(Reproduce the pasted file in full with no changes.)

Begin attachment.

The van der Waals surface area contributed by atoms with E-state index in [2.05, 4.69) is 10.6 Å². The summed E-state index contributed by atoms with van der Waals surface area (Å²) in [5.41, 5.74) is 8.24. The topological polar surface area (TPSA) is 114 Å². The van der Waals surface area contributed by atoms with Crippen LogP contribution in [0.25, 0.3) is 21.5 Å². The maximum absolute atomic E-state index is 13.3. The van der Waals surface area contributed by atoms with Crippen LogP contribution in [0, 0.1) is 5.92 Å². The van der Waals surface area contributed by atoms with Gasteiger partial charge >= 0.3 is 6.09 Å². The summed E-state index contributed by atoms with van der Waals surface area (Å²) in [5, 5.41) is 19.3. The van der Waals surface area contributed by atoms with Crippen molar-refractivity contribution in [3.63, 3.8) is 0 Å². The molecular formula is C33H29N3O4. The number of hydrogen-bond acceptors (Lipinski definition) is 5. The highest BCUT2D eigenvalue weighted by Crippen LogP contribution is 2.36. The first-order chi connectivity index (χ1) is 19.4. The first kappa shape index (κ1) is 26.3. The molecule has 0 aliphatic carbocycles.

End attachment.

The van der Waals surface area contributed by atoms with E-state index in [2.05, 4.69) is 10.6 Å². The summed E-state index contributed by atoms with van der Waals surface area (Å²) in [5.41, 5.74) is 8.24. The topological polar surface area (TPSA) is 114 Å². The van der Waals surface area contributed by atoms with Crippen LogP contribution in [0.25, 0.3) is 21.5 Å². The maximum absolute atomic E-state index is 13.3. The van der Waals surface area contributed by atoms with Crippen LogP contribution in [0, 0.1) is 5.92 Å². The van der Waals surface area contributed by atoms with Gasteiger partial charge >= 0.3 is 6.09 Å². The summed E-state index contributed by atoms with van der Waals surface area (Å²) in [5, 5.41) is 19.3. The van der Waals surface area contributed by atoms with Crippen molar-refractivity contribution in [3.63, 3.8) is 0 Å². The molecular formula is C33H29N3O4. The number of hydrogen-bond acceptors (Lipinski definition) is 5. The highest BCUT2D eigenvalue weighted by Crippen LogP contribution is 2.36. The first-order chi connectivity index (χ1) is 19.4. The first kappa shape index (κ1) is 26.3. The molecule has 0 aliphatic carbocycles.